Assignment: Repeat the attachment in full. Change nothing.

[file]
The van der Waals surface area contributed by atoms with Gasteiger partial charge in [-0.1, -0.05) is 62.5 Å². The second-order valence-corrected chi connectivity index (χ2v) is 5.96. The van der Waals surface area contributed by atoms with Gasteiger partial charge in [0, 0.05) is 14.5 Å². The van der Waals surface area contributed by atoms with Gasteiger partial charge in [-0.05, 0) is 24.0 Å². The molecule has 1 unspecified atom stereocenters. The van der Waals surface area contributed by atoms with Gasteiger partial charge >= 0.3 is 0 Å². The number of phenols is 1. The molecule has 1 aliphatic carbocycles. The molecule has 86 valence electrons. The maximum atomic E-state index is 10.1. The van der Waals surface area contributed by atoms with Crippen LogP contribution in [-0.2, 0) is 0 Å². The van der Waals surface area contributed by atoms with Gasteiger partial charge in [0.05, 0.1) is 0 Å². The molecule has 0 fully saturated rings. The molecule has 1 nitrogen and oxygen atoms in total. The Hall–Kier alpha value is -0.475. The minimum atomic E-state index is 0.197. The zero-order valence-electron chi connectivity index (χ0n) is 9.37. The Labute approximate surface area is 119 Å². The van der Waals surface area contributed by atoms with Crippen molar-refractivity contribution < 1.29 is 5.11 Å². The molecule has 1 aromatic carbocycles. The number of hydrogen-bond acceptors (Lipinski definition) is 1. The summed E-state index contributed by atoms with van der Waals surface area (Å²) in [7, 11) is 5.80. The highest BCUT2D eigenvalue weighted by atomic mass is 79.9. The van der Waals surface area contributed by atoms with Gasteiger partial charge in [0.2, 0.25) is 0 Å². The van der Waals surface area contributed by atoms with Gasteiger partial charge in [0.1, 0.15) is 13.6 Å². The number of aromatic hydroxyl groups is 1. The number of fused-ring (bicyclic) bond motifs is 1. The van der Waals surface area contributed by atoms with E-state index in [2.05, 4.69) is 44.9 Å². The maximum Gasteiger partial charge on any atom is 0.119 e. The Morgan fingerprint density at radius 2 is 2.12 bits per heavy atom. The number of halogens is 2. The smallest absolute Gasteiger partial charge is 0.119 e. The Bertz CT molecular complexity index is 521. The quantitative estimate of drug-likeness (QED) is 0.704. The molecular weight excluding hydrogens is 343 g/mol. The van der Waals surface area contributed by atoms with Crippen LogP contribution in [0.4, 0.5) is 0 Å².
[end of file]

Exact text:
The van der Waals surface area contributed by atoms with Gasteiger partial charge in [-0.1, -0.05) is 62.5 Å². The second-order valence-corrected chi connectivity index (χ2v) is 5.96. The van der Waals surface area contributed by atoms with Gasteiger partial charge in [0, 0.05) is 14.5 Å². The van der Waals surface area contributed by atoms with Gasteiger partial charge in [-0.05, 0) is 24.0 Å². The molecule has 1 unspecified atom stereocenters. The van der Waals surface area contributed by atoms with Gasteiger partial charge >= 0.3 is 0 Å². The number of phenols is 1. The molecule has 1 aliphatic carbocycles. The molecule has 86 valence electrons. The maximum atomic E-state index is 10.1. The van der Waals surface area contributed by atoms with Crippen LogP contribution in [-0.2, 0) is 0 Å². The van der Waals surface area contributed by atoms with Gasteiger partial charge in [0.05, 0.1) is 0 Å². The molecule has 0 fully saturated rings. The molecule has 1 nitrogen and oxygen atoms in total. The Hall–Kier alpha value is -0.475. The minimum atomic E-state index is 0.197. The zero-order valence-electron chi connectivity index (χ0n) is 9.37. The Labute approximate surface area is 119 Å². The van der Waals surface area contributed by atoms with Crippen molar-refractivity contribution < 1.29 is 5.11 Å². The molecule has 1 aromatic carbocycles. The number of hydrogen-bond acceptors (Lipinski definition) is 1. The summed E-state index contributed by atoms with van der Waals surface area (Å²) in [7, 11) is 5.80. The highest BCUT2D eigenvalue weighted by atomic mass is 79.9. The van der Waals surface area contributed by atoms with Gasteiger partial charge in [0.2, 0.25) is 0 Å². The van der Waals surface area contributed by atoms with Gasteiger partial charge in [0.1, 0.15) is 13.6 Å². The number of aromatic hydroxyl groups is 1. The number of fused-ring (bicyclic) bond motifs is 1. The van der Waals surface area contributed by atoms with E-state index in [2.05, 4.69) is 44.9 Å². The maximum Gasteiger partial charge on any atom is 0.119 e. The Morgan fingerprint density at radius 2 is 2.12 bits per heavy atom. The number of halogens is 2. The smallest absolute Gasteiger partial charge is 0.119 e. The Bertz CT molecular complexity index is 521. The quantitative estimate of drug-likeness (QED) is 0.704. The molecular weight excluding hydrogens is 343 g/mol. The van der Waals surface area contributed by atoms with Crippen LogP contribution in [0.4, 0.5) is 0 Å².